"When the commentator said, 'Do you remember what you were doing on Christmas morning,' it was just a flood of tears," said Patti Praill of Harrow, Ontario.
As Patti and Marc Praill watched the story of two Michigan teens who received organ transplants on Christmas Day, they knew it was too close to be a coincidence.
Read back: 'Christmas miracle' saves two teens
"All of the details made sense, it all made sense. It didn't take long to figure it out," said Patti.
"We knew it was our girl. She continues to make us proud," said Marc.
Their girl is their daughter Pamela Praill, a 26 year-old who lived in Windsor.
"Pamela was beautiful, vibrant, outgoing," said Patti.
She loved her family, especially her niece Clare and nephew Jack.
Last December, just two days before Christmas, Pamela and her mom decided to cross the border into the United States for some last minute shopping.
"She was looking for a frame," remembered Patti. "She had made her new nephew a Christmas gift and wanted to frame it."
At the Michael's store in Macomb, Pamela went to the bathroom. When she didn't return, Patti went looking for her. She found her laying on the bathroom floor.
"I pulled her towards me, I said, 'Pam, what's wrong?' She wasn't responding," said Patti. "So I kept asking her, 'What's wrong, what's wrong?' And she said, 'My head hurts.'"
An ambulance rushed them to the hospital, as Pamela's family and boyfriend raced to cross the border.
"When I got the news, for some unknown reason, I knew it was terrible," said Marc.
At the hospital, doctors said Pamela had suffered an aneurysm, a burst blood vessel in her brain.
"They explained to us that it's very bad and in all likelihood, she wouldn't survive," said Marc.
They asked if the Praills would be willing to donate Pamela's organs.
"We knew it was what Pam would have wanted, and it is what we always believed in," said Marc.
On Christmas morning, as families gathered to celebrate the holiday, Pamela's loved ones gathered to say goodbye.
"They allowed us to lay on the bed with her," said Patti. "And I put my head on her heart and I said, 'Keep it going honey, somebody needs it.' I said, 'You did good.'"
In the parking lot, they saw the helicopter waiting to transport Pamela's organs. It was the University of Michigan's Survival Flight.
A letter from Gift of Life of Michigan told them Pamela's liver went to a 15-year-old boy and one of her kidneys went to a 15 year-old boy. After seeing a story on Local 4, featuring two 15 year-old boys who received transplants on Christmas Day at U of M, the Praills say they have no doubt, those boys received their daughter's organs.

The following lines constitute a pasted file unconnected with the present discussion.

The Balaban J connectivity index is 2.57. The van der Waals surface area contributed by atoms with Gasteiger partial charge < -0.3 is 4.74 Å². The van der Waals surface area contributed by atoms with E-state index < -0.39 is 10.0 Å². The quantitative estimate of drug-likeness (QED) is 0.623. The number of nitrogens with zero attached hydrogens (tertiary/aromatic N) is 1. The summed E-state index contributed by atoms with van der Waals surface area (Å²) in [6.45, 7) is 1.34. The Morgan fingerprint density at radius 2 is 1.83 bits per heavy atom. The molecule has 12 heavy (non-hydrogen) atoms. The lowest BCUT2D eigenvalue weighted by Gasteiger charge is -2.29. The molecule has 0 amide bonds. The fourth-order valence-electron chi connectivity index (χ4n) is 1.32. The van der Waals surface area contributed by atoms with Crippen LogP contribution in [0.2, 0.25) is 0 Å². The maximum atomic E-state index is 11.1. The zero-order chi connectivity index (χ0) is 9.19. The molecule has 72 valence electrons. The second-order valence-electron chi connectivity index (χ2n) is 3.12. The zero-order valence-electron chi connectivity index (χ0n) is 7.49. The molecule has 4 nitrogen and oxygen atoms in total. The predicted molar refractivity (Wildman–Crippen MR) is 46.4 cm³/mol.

"To see them so young and so close to being gone from their families and for them to be brought back, it's a miracle," said Pamela's brother Ryan Praill. "My sister is a Christmas miracle."
"I feel like we can find comfort in knowing that these boys have a second chance," said Nicole Praill, Pamela's sister-in-law. "She had such a big heart."
There is an international twist to all of this. If Pamela and her mom had stayed in Canada that day, her organs would have stayed there too. They would have gone to different people, or perhaps, to no one at all.
"Had she been at home, she probably would have died in her sleep and those organs probably would have not been used," said Patti.
Pamela's family wonders if the boys will develop her fondness for candy or her love for winter and snow. They have a message for the teenagers.
"Don't be sad. You didn't cause her death. You get to live from her death, and that is what makes it so much easier for us," said Patti.
Most of all, they hope Pamela can inspire others to give the gift of life.
"She was able to help countless people," said Pamela's boyfriend Michael Broser. "One thing I like to think is somewhere out there, her heart is still beating."
Pamela's organs saved the lives of at least five people and her donation of bone, tendons and tissue helped countless others. The Praills say they would very much like to meet all of the recipients someday and tell them about their daughter. They are dedicated to encouraging more people to join the organ donor registries in the United States and in Canada.
"Everyone wants to know what they can do to help you," said Marc. "All we can ask is to register."
"She earned her wings, and she went directly to Heaven on Christmas Day," said Patti. "It does make it easier to know she didn't die in vain."
To join Michigan's Organ Donor Registry, click here.
To join the organ donor registry in Canada, click here.
In Michigan: To see how your county ranks in number of registered donors compared to other counties, click here.